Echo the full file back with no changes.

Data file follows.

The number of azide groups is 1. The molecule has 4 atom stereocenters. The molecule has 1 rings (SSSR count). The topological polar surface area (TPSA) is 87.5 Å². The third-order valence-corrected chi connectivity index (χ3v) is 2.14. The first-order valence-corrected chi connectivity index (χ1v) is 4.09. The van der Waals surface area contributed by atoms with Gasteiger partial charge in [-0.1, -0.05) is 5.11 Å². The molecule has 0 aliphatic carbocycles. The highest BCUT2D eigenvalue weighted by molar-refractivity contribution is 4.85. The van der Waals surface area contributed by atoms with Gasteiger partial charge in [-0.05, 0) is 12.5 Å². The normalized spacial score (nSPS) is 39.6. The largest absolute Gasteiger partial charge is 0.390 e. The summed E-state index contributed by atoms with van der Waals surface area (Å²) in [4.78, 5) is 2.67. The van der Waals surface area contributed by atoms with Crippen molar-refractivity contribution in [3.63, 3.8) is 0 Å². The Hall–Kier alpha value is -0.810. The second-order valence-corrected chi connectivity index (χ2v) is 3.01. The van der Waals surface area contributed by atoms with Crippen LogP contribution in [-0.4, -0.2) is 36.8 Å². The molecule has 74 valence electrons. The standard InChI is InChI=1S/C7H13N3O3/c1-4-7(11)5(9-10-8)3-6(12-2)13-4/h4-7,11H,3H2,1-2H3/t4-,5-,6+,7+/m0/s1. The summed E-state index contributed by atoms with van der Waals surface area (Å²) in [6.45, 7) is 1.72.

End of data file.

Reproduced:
The number of azide groups is 1. The molecule has 4 atom stereocenters. The molecule has 1 rings (SSSR count). The topological polar surface area (TPSA) is 87.5 Å². The third-order valence-corrected chi connectivity index (χ3v) is 2.14. The first-order valence-corrected chi connectivity index (χ1v) is 4.09. The van der Waals surface area contributed by atoms with Gasteiger partial charge in [-0.1, -0.05) is 5.11 Å². The molecule has 0 aliphatic carbocycles. The highest BCUT2D eigenvalue weighted by molar-refractivity contribution is 4.85. The van der Waals surface area contributed by atoms with Gasteiger partial charge in [-0.05, 0) is 12.5 Å². The normalized spacial score (nSPS) is 39.6. The largest absolute Gasteiger partial charge is 0.390 e. The summed E-state index contributed by atoms with van der Waals surface area (Å²) in [4.78, 5) is 2.67. The van der Waals surface area contributed by atoms with Crippen molar-refractivity contribution in [3.63, 3.8) is 0 Å². The Hall–Kier alpha value is -0.810. The second-order valence-corrected chi connectivity index (χ2v) is 3.01. The van der Waals surface area contributed by atoms with Crippen LogP contribution in [-0.4, -0.2) is 36.8 Å². The molecule has 74 valence electrons. The standard InChI is InChI=1S/C7H13N3O3/c1-4-7(11)5(9-10-8)3-6(12-2)13-4/h4-7,11H,3H2,1-2H3/t4-,5-,6+,7+/m0/s1. The summed E-state index contributed by atoms with van der Waals surface area (Å²) in [6.45, 7) is 1.72.